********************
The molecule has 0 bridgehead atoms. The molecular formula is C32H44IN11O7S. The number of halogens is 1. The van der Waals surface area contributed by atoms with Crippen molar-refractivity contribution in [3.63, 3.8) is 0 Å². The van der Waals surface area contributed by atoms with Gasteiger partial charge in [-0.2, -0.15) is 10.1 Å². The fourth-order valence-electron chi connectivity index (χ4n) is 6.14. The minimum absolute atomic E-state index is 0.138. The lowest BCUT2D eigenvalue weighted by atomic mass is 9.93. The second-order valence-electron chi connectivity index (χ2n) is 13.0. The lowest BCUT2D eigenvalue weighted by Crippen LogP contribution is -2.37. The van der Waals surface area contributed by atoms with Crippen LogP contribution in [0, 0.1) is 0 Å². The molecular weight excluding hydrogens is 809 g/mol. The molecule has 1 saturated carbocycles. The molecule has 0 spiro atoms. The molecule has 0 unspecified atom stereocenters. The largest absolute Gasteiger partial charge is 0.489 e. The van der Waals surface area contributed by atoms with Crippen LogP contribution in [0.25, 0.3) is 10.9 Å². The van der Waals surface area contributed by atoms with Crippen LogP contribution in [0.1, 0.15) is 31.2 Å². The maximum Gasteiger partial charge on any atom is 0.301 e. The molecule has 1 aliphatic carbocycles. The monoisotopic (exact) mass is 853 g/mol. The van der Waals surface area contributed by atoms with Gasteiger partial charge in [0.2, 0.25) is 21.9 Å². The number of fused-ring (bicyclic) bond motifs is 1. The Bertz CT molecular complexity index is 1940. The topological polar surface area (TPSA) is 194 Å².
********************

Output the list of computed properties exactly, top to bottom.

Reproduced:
The molecule has 0 bridgehead atoms. The molecular formula is C32H44IN11O7S. The number of halogens is 1. The van der Waals surface area contributed by atoms with Crippen molar-refractivity contribution in [3.63, 3.8) is 0 Å². The van der Waals surface area contributed by atoms with Gasteiger partial charge in [-0.2, -0.15) is 10.1 Å². The fourth-order valence-electron chi connectivity index (χ4n) is 6.14. The minimum absolute atomic E-state index is 0.138. The lowest BCUT2D eigenvalue weighted by atomic mass is 9.93. The second-order valence-electron chi connectivity index (χ2n) is 13.0. The lowest BCUT2D eigenvalue weighted by Crippen LogP contribution is -2.37. The van der Waals surface area contributed by atoms with Crippen LogP contribution in [0, 0.1) is 0 Å². The molecular weight excluding hydrogens is 809 g/mol. The molecule has 1 saturated carbocycles. The molecule has 0 spiro atoms. The molecule has 0 unspecified atom stereocenters. The largest absolute Gasteiger partial charge is 0.489 e. The van der Waals surface area contributed by atoms with Crippen LogP contribution in [0.25, 0.3) is 10.9 Å². The van der Waals surface area contributed by atoms with Crippen LogP contribution in [0.1, 0.15) is 31.2 Å². The maximum Gasteiger partial charge on any atom is 0.301 e. The molecule has 1 aliphatic carbocycles. The monoisotopic (exact) mass is 853 g/mol. The van der Waals surface area contributed by atoms with Gasteiger partial charge in [0.2, 0.25) is 21.9 Å². The number of fused-ring (bicyclic) bond motifs is 1. The Bertz CT molecular complexity index is 1940. The topological polar surface area (TPSA) is 194 Å².